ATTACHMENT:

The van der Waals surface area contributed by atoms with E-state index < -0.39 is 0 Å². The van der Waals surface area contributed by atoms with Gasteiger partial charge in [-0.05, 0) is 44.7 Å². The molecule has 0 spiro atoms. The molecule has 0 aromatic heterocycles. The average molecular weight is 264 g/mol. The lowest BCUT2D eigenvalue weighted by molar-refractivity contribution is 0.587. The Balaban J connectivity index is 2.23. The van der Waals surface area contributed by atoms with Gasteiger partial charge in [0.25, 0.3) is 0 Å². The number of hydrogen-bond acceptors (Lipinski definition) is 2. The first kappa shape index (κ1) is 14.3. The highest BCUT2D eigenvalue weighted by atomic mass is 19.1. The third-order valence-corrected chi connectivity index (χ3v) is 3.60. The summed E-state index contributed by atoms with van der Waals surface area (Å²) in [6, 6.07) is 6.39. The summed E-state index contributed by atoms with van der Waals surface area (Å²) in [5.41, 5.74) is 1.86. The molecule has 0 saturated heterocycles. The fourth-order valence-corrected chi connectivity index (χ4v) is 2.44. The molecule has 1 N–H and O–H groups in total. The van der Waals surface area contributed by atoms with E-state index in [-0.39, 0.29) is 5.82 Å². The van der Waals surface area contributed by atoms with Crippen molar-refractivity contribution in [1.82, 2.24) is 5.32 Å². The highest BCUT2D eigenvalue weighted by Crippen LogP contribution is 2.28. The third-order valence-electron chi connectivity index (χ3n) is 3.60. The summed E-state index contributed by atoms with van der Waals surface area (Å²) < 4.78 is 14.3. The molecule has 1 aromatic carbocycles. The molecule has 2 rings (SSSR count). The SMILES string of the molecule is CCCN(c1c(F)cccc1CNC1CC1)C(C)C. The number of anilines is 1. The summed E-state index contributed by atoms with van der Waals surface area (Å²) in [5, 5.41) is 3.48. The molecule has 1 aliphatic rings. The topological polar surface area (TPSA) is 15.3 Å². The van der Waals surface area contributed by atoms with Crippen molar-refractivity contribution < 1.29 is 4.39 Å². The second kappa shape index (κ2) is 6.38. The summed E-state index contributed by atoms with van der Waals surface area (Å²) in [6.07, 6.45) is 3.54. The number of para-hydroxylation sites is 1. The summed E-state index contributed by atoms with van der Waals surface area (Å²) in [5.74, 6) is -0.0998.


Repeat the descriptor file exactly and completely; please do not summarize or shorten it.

The van der Waals surface area contributed by atoms with E-state index < -0.39 is 0 Å². The van der Waals surface area contributed by atoms with Gasteiger partial charge in [-0.05, 0) is 44.7 Å². The molecule has 0 spiro atoms. The molecule has 0 aromatic heterocycles. The average molecular weight is 264 g/mol. The lowest BCUT2D eigenvalue weighted by molar-refractivity contribution is 0.587. The Balaban J connectivity index is 2.23. The van der Waals surface area contributed by atoms with Gasteiger partial charge in [0.25, 0.3) is 0 Å². The number of hydrogen-bond acceptors (Lipinski definition) is 2. The first kappa shape index (κ1) is 14.3. The highest BCUT2D eigenvalue weighted by atomic mass is 19.1. The third-order valence-corrected chi connectivity index (χ3v) is 3.60. The summed E-state index contributed by atoms with van der Waals surface area (Å²) in [6, 6.07) is 6.39. The summed E-state index contributed by atoms with van der Waals surface area (Å²) in [5.41, 5.74) is 1.86. The molecule has 0 saturated heterocycles. The fourth-order valence-corrected chi connectivity index (χ4v) is 2.44. The molecule has 1 N–H and O–H groups in total. The van der Waals surface area contributed by atoms with E-state index in [-0.39, 0.29) is 5.82 Å². The van der Waals surface area contributed by atoms with Crippen molar-refractivity contribution in [1.82, 2.24) is 5.32 Å². The highest BCUT2D eigenvalue weighted by Crippen LogP contribution is 2.28. The third-order valence-electron chi connectivity index (χ3n) is 3.60. The summed E-state index contributed by atoms with van der Waals surface area (Å²) < 4.78 is 14.3. The molecule has 1 aromatic carbocycles. The molecule has 2 rings (SSSR count). The SMILES string of the molecule is CCCN(c1c(F)cccc1CNC1CC1)C(C)C. The number of anilines is 1. The summed E-state index contributed by atoms with van der Waals surface area (Å²) in [5, 5.41) is 3.48. The molecule has 1 aliphatic rings. The topological polar surface area (TPSA) is 15.3 Å². The van der Waals surface area contributed by atoms with Crippen molar-refractivity contribution < 1.29 is 4.39 Å². The second kappa shape index (κ2) is 6.38. The summed E-state index contributed by atoms with van der Waals surface area (Å²) in [6.07, 6.45) is 3.54. The number of para-hydroxylation sites is 1. The summed E-state index contributed by atoms with van der Waals surface area (Å²) in [5.74, 6) is -0.0998.